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Friday, November 25, 2016, 12:46

Chinese buyers flock to Australian property

By Reuters

Chinese buyers flock to Australian property
This photo taken on June 17, 2016 shows a worker holding a stop sign in front of an apartment block under construction in Sydney. (WILLIAM WEST / AFP)

SYDNEY - Australia's 'spring-selling' real estate season is seeing a steady return of Chinese buyers , undaunted by lending restrictions aimed at curbing their interest in the country's sky-rocketing housing market .

Financiers and estate agents say Asian investors have found new avenues to re-enter the market, including looking for cheaper homes and settling in cash. Others are turning to groups of wealthy individuals or foreign-owned banks for loans, after Australian banks turned off funding to overseas buyers this year.

Australia's 'spring-selling' real estate season is seeing a steady return of Chinese buyers, undaunted by lending restrictions

The renewed buying frenzy has re-ignited speculation that prices in one of the world's most expensive property markets are in a bubble, alarming regulators.

A Sydney apartment with Harbour Bridge views is now costlier than a similar home overlooking the Eiffel Tower or Miami Beach, research by property group Knight Frank shows.

"We're now seeing people even from mid-tier Chinese cities such as Chengdu or Shenzhen coming in to Australia and buying," David Chatterjee, director of Melbourne-based Lucror Property told Reuters. "Most of the house and land buyers that we see are cash buyers."

The Reserve Bank of Australia (RBA) has expressed concern that a booming apartment sector could be a key risk to financial stability with interest rates now at record lows.

Australian banks tightened funding to foreigners earlier this year, citing higher credit risks, causing offshore demand to almost dry up.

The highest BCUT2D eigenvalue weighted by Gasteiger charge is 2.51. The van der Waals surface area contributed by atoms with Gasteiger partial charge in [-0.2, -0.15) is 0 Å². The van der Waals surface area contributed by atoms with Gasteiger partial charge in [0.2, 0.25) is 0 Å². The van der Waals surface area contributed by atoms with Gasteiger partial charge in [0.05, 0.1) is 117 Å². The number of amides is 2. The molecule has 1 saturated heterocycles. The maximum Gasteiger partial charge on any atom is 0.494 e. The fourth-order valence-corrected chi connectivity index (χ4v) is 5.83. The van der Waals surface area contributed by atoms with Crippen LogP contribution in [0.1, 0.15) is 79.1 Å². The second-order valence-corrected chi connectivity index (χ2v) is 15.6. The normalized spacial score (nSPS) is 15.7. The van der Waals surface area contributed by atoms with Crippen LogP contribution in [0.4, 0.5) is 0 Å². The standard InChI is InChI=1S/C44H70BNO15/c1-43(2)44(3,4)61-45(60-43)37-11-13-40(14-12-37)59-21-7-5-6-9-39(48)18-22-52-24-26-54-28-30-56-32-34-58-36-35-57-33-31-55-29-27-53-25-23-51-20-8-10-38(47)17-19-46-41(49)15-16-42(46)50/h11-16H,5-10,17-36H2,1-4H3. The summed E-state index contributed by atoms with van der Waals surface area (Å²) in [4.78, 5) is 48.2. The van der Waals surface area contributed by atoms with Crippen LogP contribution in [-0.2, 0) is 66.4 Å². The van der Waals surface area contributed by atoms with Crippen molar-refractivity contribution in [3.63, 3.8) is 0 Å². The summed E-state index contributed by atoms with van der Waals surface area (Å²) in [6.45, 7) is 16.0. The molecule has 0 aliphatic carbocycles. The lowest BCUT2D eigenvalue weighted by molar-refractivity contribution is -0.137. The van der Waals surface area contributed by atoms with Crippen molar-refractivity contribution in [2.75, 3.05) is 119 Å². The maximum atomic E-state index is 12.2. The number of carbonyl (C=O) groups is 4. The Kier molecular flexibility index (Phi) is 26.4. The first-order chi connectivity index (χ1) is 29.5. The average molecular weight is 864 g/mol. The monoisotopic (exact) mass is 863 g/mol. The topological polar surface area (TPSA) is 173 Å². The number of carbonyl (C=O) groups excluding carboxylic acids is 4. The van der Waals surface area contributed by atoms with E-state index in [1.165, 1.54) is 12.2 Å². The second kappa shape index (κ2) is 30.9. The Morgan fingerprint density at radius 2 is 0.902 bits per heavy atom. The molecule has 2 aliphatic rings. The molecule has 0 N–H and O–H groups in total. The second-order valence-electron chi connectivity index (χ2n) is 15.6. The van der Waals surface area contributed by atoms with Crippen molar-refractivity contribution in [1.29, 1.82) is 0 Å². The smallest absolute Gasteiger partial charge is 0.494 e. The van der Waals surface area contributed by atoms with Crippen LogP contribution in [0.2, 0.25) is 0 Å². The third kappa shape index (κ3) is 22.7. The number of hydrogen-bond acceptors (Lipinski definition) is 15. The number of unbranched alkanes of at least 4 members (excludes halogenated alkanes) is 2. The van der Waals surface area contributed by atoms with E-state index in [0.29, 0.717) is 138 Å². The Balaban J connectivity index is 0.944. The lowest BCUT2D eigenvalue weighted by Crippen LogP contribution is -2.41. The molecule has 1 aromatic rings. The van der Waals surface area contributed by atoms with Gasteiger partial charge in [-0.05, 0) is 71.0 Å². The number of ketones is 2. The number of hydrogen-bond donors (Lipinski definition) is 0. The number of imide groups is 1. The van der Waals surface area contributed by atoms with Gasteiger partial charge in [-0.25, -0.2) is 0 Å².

But Chinese buying inquiries have rebounded, up 34 percent in the September quarter for properties up to US$1 million compared with 12 percent in June, according to data from, China's largest international property website.

Australia's foreign investment rules guide overseas investors to buy new properties, such as "off-the-plan" apartments that are yet to be constructed.


Foreign-owned banks including United Overseas Bank and HSBC have stepped in to plug the gap left by the big banks, regulatory filings show.

A spokeswoman for HSBC said the majority of the bank's mortgage book was still local Australian customers. UOB did not respond to requests for comment.

Non-bank lenders are also eyeing the market, with consultancy Basis Point saying it has received numerous enquiries from non-bank lenders as well as borrowers.

"Property developers are calling us to ask who should they approach to borrow money while investors are looking for market intelligence to be able to originate loans," General Manager CT Johnson said.

Wealthy individuals are pooling together money to invest in Australian homes. Sydney-based corporate adviser Challis Capital this month branched into property investment after winning a A$100 million (US$74 million) mandate from a consortium of Asian private investors.

Non-bank lender Pepper Group this year sealed the biggest funding deal the sector has seen in a decade when it launched a A$700 million offer of residential mortgage-backed securities.

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